BGCSE registers 24.5 % pass rate
Botswana Examinations Council (BEC) has released the 2017 General Certificate for Secondary Education (BGCSE) results. Students’ pass rate has however declined slightly from 2016 results.
A total of 37 251 candidates wrote the examination, with a total of 21 661 female candidates and 15 590 male candidates. Professor Brian Mokopakgosi said in a press conference on Friday that, “This year 24.5 percent candidates from government and government aided schools were awarded grade C or better in five syllabi compared to 25.46 percent in 2016. This shows a slight decline of 1.41 percent.”
He went on to state that female candidates continue to outperform their male counterparts. Their performance, he said is in fact getting even better every year. This, he highlighted is not a pattern only in Botswana but all over the world. St. Josephs College yet again came out tops, however, it has registered a decline in performance.
Mokopakgosi applauded Nata SSS for being the most improved school this year. He said even though they were not at the top, they have gone up in points as compared to last year. He said he was also happy with Shakawe SSS as they were also improving every year. “Shakawe used to be so poor, but in 2016 we noticed some improvements, and in 2017 again. Maybe in 2018 they will do even better,” he said.
The professor also commented on the issue of maladministration and malpractice that they sometime come across. He noted that scripts sometimes do go missing and that it would be because of wrong packaging. He said they do not manufacture results, stating that if they happen to go missing they would just announce that the scripts were missing.
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Malawi appeals for help over Cyclone Freddy at PAP
As of yesterday evening, the death toll from the Cyclone in Malawi had risen from the initially reported 190 to 225 in a short period of time, over 20 000 people have been displaced, and the worst of fears are yet to come as the fatalities continue to mount. This was reported by a Malawi Member of Parliament attending the Pan African Parliament session in Midrand, South Africa, Hon Steven Mikiya.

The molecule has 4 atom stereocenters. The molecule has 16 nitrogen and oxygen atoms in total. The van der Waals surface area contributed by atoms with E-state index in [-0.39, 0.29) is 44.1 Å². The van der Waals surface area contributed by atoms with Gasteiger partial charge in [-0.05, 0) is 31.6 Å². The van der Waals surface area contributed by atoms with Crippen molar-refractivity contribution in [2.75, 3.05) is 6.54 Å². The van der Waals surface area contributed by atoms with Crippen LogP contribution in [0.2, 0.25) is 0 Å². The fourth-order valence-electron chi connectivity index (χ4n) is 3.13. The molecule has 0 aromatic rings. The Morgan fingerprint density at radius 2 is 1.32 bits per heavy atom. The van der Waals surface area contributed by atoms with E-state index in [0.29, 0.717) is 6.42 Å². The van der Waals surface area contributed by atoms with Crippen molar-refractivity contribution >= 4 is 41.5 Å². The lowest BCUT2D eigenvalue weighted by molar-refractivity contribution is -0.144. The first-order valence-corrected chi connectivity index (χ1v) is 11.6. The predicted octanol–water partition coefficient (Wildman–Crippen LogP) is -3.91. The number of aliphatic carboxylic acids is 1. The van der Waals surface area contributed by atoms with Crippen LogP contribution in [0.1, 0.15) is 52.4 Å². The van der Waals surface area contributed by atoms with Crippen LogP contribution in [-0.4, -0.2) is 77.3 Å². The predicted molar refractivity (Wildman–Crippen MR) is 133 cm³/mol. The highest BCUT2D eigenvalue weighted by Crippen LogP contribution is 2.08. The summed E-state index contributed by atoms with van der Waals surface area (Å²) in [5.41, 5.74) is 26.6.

Mikiya was giving a statement on behalf of Malawi as the ongoing Pan African Parliament in South Africa.
Mikiya said the Cyclone has wreaked the most havoc in our country’s Southern Region. “The Southern Region, has been hardest hit with widespread heavy rains and strong winds. This caused a rapid rise in water levels and subsequent flooding. Meanwhile, power supply has been disrupted, roads blocked off and rendered impassable and mudslides have also been widely reported,” he said.
He made a special appeal to the PAP: “Where I come from, there is a parable which I would like to share with you which says, “mzako weniweni umamudziwa panthawi ya mavuto.” Simply put, a friend in need is a friend indeed or put loosely, a person who helps at a difficult time is a friend you can rely on.”
Mikiya continued: “Yes! Misfortune has knocked on our door and left in its wake a trail of death and destruction that may take years to fully recover from. However, amidst these difficulties, I have every reason to believe that sometimes when you are in a dark place and think you have been buried, you have actually been planted. My belief, Mr. President, arises out of my faith in this gathering and out of the conviction that it is not coincidental that Cyclone Freddy hit Malawi and Mozambique while the delegations of both countries are here.”
According to Mikiya, the level of destruction, the loss of life, property and the decimation of the entire fabric of established communities has been unprecedented. He noted that all this, is coming at a time when Malawi was starting to show signs of recovery from the deadly COVID-19 pandemic that also came hard on the heels of Cyclone Ana and Cyclone Gombe that left a similar trail of devastation and destruction in Malawi and neighbouring countries.
As of Sunday, this week, from the 12th of March, Malawi and Mozambique have been facing the devastating effects of Cyclone Freddy that made a landfall over Mozambique on Saturday the 11th and reached Malawi by Sunday the 12th of March.
The Malawi legislator said he has absolute faith in the Pan African Parliament, which he described as “a league of nations brought together by a shared ancestry, history, identity as well as our beloved continent which we inhabit”.
Meanwhile, Malawi President, Lazarus Chakwera, has declared a State of Disaster in the affected areas effectively appealing for local and international support for the affected families.
Mikiya appealed to the Pan African Parliament drawing “positive” inspiration from Europe which rallied around Turkey after the destructive earthquakes to bring the much-needed relief and humanitarian aid to the people of Turkey.
He said Africa should demonstrate to the world that the African Union and its Organs are not mere talk shows, but effective institutions which stand up when it matters most.
“Alone, it may take us a lifetime to fully recover, but together, in the Pan-Africanist spirit of Ubuntu, our lives and livelihoods will return to a semblance of normality in record time. This is the time to live by our operative mantra, “One Africa, One Voice.” Mikiya concluded.